Monday, October 29, 2012

Introducing Writers' Workshop

After many years as a 4th Grade teacher, I returned to school this fall as a member of the English Department, teaching three sections of 5th Grade English. The change was exciting for me, as it was both a new challenge and an opportunity to focus on a single discipline. As a 4th Grade teacher, my typical day consisted of 45-60minute periods of several different subjects (Math, Reading, LA/SS), and the virtues of this program were not lost on me. It was an opportunity to gain a really holistic perspective on my students; weaker readers soared as mathematicians; quiet, introspective students transformed in feisty historians; a student who struggled while writing her personal narrative might easily produce an account written from the perspective of a fictional character.

As a 5th Grade English teacher, I have the luxury of teaching every student in the grade, though in a much more constrained context. I've lost a strong sense of who excels at division or asks the most challenging questions in Social Studies, but what I've gained is the knowledge that every single one of these kids is a writer. A good writer. A writer with an interesting story to tell. My school has launched a pilot Writers' Workshop program in Grades 2 and 5, and so I have been the beneficiary of many meetings with an expert consultant, Mary Anne Sacco, who comes to every meeting with a 5lb bag of literary resources, and Maureen Burgess, world's most supportive Department Chair. We are developing a Writers' Workshop that is inspired by and heavily rooted in the Lucy Calkins model, and I have been consistently blown away by the experience. 

After several meetings to prepare for the school year, Maureen and Mary Anne suggested I create my own Writer's Notebook, complete with cover decorations and sample entries, both as a model for the kids and to fully immerse myself in the experience I would soon be introducing in my classroom. Initially wary ("It's the first week of September, you have a million critical things to do, and decorating a composition notebook is not one of them!" I thought to myself), I soon found myself digging through old boxes to find ticket stubs, photos and other memorabilia to personalize my notebook. I painstakingly laid out my design, overlapping this image just so, tilting that postcard ever so slightly, until I had a Writer's Notebook I felt strangely, maybe inordinately, proud of. I wanted to fill this book with my writing, and although I've since transferred that desire to write to this blog, the motivation stems from the composition notebook sitting on my desk at school. I think this was the moment when I realized how powerful the program could be. This is the moment everything clicked for me, the teacher.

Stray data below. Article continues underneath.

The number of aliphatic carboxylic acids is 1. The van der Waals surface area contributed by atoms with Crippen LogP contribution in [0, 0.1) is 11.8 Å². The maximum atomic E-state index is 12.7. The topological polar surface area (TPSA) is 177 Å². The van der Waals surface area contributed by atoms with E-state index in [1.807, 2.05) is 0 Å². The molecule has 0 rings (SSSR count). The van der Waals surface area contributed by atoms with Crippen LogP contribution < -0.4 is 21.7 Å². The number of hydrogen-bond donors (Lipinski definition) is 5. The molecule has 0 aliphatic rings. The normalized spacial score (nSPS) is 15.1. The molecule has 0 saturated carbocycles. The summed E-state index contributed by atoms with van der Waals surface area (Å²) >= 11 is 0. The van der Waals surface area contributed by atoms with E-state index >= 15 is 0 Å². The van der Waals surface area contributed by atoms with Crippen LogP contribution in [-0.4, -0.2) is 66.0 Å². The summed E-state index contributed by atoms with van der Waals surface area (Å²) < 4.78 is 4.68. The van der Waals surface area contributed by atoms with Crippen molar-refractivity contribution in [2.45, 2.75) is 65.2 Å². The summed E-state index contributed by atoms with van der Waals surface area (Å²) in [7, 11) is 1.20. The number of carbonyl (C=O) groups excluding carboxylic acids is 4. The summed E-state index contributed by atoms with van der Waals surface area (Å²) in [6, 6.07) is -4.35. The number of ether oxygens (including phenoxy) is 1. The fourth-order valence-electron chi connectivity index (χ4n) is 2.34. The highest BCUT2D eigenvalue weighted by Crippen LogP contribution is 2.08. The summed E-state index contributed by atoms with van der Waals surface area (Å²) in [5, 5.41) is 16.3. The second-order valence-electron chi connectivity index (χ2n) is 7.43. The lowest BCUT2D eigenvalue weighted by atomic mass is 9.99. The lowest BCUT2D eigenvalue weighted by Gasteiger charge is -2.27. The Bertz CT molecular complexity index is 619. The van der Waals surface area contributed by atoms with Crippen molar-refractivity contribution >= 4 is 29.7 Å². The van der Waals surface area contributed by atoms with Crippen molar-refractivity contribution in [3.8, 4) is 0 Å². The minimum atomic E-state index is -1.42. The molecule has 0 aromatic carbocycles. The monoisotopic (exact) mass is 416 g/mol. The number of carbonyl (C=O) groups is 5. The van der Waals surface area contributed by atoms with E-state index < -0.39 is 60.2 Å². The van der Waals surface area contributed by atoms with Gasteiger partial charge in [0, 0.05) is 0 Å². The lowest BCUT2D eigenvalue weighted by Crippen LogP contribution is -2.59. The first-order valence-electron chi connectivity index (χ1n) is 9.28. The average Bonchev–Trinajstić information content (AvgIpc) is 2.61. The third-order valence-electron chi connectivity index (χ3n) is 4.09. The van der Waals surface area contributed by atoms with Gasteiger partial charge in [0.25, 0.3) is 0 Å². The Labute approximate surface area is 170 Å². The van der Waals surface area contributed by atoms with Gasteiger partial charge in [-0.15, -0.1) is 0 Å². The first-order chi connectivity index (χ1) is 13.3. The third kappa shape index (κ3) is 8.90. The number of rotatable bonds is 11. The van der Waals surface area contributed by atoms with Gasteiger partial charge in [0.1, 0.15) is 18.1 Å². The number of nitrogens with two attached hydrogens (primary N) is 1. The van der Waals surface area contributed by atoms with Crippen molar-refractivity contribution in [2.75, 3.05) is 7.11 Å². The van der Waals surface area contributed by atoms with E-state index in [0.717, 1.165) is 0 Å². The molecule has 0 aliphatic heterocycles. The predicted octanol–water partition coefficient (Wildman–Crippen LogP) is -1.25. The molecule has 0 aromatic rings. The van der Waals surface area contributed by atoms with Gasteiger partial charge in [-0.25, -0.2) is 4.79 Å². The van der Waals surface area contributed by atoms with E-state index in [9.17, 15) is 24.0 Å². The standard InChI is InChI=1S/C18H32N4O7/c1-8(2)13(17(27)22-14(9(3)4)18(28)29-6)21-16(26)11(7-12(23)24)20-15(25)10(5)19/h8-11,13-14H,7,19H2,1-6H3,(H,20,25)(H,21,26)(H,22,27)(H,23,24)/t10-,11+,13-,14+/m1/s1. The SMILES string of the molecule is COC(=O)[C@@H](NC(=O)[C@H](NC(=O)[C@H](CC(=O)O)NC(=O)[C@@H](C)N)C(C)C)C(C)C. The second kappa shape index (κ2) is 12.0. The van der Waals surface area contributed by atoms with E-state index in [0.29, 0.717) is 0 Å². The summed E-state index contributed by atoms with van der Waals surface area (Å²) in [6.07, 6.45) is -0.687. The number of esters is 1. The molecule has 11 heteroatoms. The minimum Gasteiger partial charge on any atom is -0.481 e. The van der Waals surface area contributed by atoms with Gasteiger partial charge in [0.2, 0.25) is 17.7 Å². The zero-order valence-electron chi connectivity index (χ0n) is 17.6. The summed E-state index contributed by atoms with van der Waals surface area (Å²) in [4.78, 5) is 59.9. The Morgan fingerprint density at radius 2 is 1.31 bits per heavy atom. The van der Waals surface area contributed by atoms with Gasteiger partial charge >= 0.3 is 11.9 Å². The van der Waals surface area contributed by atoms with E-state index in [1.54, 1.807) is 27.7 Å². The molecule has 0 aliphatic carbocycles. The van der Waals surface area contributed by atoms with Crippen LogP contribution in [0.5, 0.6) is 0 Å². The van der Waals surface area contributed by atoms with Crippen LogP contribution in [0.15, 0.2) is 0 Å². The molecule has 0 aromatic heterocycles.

My students had a similar process of discovery as I introduced them to Writers' Workshop during the first few weeks of school. Although they required far less convincing when it came to decorating their notebooks, producing beautiful and personal pieces of work, the writing aspect of the program was still ambiguous and uncertain, the phrase 'mentor text,' unfamiliar and intimidating. However, as we read aloud from and dissected our first mentor text, an excerpt from Hey World! Here I Am, I had this eerie feeling that everything was going splendidly, perfectly, absolutely according to plan. My students pulled out interesting or clever lines, made inferences about the narrator based on her tone and word choice, and eagerly offered up their own similar experiences. 

When the time came for them to actually sit down and write, I figured there would be at least a few students who expressed doubt or, at the very least needed some cajoling to get started. Instead, I had a room full of silent 5th Graders, heads buried in their notebooks, staring pensively out the window, or furiously scribbling away on the page. My curiosity over how these kids would fill 10 minutes with nothing but independent writing quickly shifted to the realization that convincing them to stop after such a short period of time would be the greater challenge. The groans one might expect to hear at the start of such an assignment came only when I forced my students to stop writing.  Pacified only by the news that they would now get to share their entries with their peers, they reluctantly released their pencils and left their cozy writing nooks for our class circle. 

The brilliance of Writers' Workshop, the magic, I think, is rooted in the notion that the students are being asked to write about themselves. There is no wrong way to do it, as long as they are putting thoughts down on the page. In class we spend a lot of time reading mentor texts, discussing ways in which published authors play with language and literary devices to make their work more interesting, but the task I give my students at the end of these roundtables is simple, without spelling rules or topic restrictions: write

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